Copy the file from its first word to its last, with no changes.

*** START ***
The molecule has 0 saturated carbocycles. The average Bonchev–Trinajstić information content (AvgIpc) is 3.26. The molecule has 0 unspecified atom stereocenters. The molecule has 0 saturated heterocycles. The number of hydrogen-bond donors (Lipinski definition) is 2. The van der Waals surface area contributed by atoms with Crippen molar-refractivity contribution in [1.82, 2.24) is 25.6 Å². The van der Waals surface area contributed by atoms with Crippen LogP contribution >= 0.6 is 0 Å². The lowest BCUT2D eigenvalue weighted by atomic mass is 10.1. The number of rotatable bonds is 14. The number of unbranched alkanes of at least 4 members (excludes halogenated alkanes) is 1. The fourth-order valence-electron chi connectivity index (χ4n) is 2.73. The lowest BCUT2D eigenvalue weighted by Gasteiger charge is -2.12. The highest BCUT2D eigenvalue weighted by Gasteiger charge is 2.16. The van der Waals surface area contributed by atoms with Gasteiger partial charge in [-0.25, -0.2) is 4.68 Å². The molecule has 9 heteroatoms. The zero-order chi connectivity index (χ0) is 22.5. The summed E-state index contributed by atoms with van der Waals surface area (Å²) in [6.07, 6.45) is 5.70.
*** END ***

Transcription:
The molecule has 0 saturated carbocycles. The average Bonchev–Trinajstić information content (AvgIpc) is 3.26. The molecule has 0 unspecified atom stereocenters. The molecule has 0 saturated heterocycles. The number of hydrogen-bond donors (Lipinski definition) is 2. The van der Waals surface area contributed by atoms with Crippen molar-refractivity contribution in [1.82, 2.24) is 25.6 Å². The van der Waals surface area contributed by atoms with Crippen LogP contribution >= 0.6 is 0 Å². The lowest BCUT2D eigenvalue weighted by atomic mass is 10.1. The number of rotatable bonds is 14. The number of unbranched alkanes of at least 4 members (excludes halogenated alkanes) is 1. The fourth-order valence-electron chi connectivity index (χ4n) is 2.73. The lowest BCUT2D eigenvalue weighted by Gasteiger charge is -2.12. The highest BCUT2D eigenvalue weighted by Gasteiger charge is 2.16. The van der Waals surface area contributed by atoms with Gasteiger partial charge in [-0.25, -0.2) is 4.68 Å². The molecule has 9 heteroatoms. The zero-order chi connectivity index (χ0) is 22.5. The summed E-state index contributed by atoms with van der Waals surface area (Å²) in [6.07, 6.45) is 5.70.